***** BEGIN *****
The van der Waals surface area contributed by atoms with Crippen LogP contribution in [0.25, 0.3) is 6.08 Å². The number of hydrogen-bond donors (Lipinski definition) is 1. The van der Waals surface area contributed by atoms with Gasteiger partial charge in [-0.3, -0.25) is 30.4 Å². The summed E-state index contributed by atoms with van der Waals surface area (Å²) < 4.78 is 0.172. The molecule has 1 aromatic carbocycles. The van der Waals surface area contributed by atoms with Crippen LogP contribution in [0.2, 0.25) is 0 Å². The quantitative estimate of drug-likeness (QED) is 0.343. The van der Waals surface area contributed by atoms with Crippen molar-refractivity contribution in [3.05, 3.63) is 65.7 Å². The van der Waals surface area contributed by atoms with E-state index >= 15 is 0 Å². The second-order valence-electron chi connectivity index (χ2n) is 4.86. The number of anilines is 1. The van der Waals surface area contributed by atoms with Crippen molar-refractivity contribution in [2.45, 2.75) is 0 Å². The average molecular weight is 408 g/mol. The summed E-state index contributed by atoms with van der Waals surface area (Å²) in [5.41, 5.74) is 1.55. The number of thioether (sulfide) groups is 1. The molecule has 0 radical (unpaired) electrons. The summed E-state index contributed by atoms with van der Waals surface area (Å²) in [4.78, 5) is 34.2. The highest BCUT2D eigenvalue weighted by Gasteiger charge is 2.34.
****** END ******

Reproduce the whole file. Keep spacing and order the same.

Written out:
The van der Waals surface area contributed by atoms with Crippen LogP contribution in [0.25, 0.3) is 6.08 Å². The number of hydrogen-bond donors (Lipinski definition) is 1. The van der Waals surface area contributed by atoms with Gasteiger partial charge in [-0.3, -0.25) is 30.4 Å². The summed E-state index contributed by atoms with van der Waals surface area (Å²) < 4.78 is 0.172. The molecule has 1 aromatic carbocycles. The van der Waals surface area contributed by atoms with Crippen LogP contribution in [0.2, 0.25) is 0 Å². The quantitative estimate of drug-likeness (QED) is 0.343. The van der Waals surface area contributed by atoms with Crippen molar-refractivity contribution in [3.05, 3.63) is 65.7 Å². The van der Waals surface area contributed by atoms with E-state index >= 15 is 0 Å². The second-order valence-electron chi connectivity index (χ2n) is 4.86. The number of anilines is 1. The van der Waals surface area contributed by atoms with Crippen molar-refractivity contribution in [2.45, 2.75) is 0 Å². The average molecular weight is 408 g/mol. The summed E-state index contributed by atoms with van der Waals surface area (Å²) in [5.41, 5.74) is 1.55. The number of thioether (sulfide) groups is 1. The molecule has 0 radical (unpaired) electrons. The summed E-state index contributed by atoms with van der Waals surface area (Å²) in [4.78, 5) is 34.2. The highest BCUT2D eigenvalue weighted by Gasteiger charge is 2.34.